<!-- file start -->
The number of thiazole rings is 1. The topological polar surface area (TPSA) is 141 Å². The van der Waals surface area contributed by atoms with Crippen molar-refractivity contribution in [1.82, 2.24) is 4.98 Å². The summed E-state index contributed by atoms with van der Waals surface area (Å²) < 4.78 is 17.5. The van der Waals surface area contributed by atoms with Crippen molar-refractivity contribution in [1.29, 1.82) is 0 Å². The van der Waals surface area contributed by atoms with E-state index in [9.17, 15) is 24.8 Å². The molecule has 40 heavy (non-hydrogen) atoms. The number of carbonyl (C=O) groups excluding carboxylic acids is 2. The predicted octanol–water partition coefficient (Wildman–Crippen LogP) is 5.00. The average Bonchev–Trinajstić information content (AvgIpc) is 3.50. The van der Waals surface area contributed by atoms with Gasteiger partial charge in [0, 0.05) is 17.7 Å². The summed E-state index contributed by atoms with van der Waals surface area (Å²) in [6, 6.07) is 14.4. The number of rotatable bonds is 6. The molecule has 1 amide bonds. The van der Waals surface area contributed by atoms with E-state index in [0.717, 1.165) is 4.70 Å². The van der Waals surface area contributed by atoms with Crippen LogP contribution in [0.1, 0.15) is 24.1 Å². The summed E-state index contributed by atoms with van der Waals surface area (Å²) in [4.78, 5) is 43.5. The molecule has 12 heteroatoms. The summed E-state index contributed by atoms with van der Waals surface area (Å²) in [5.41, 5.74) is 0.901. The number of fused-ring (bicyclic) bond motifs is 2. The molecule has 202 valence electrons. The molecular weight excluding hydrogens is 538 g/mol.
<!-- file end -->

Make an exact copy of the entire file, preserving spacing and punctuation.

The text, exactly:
The number of thiazole rings is 1. The topological polar surface area (TPSA) is 141 Å². The van der Waals surface area contributed by atoms with Crippen molar-refractivity contribution in [1.82, 2.24) is 4.98 Å². The summed E-state index contributed by atoms with van der Waals surface area (Å²) < 4.78 is 17.5. The van der Waals surface area contributed by atoms with Crippen molar-refractivity contribution in [1.29, 1.82) is 0 Å². The van der Waals surface area contributed by atoms with E-state index in [9.17, 15) is 24.8 Å². The molecule has 40 heavy (non-hydrogen) atoms. The number of carbonyl (C=O) groups excluding carboxylic acids is 2. The predicted octanol–water partition coefficient (Wildman–Crippen LogP) is 5.00. The average Bonchev–Trinajstić information content (AvgIpc) is 3.50. The van der Waals surface area contributed by atoms with Gasteiger partial charge in [0, 0.05) is 17.7 Å². The summed E-state index contributed by atoms with van der Waals surface area (Å²) in [6, 6.07) is 14.4. The number of rotatable bonds is 6. The molecule has 1 amide bonds. The van der Waals surface area contributed by atoms with E-state index in [0.717, 1.165) is 4.70 Å². The van der Waals surface area contributed by atoms with Crippen LogP contribution in [0.1, 0.15) is 24.1 Å². The summed E-state index contributed by atoms with van der Waals surface area (Å²) in [4.78, 5) is 43.5. The molecule has 12 heteroatoms. The summed E-state index contributed by atoms with van der Waals surface area (Å²) in [5.41, 5.74) is 0.901. The number of fused-ring (bicyclic) bond motifs is 2. The molecule has 202 valence electrons. The molecular weight excluding hydrogens is 538 g/mol.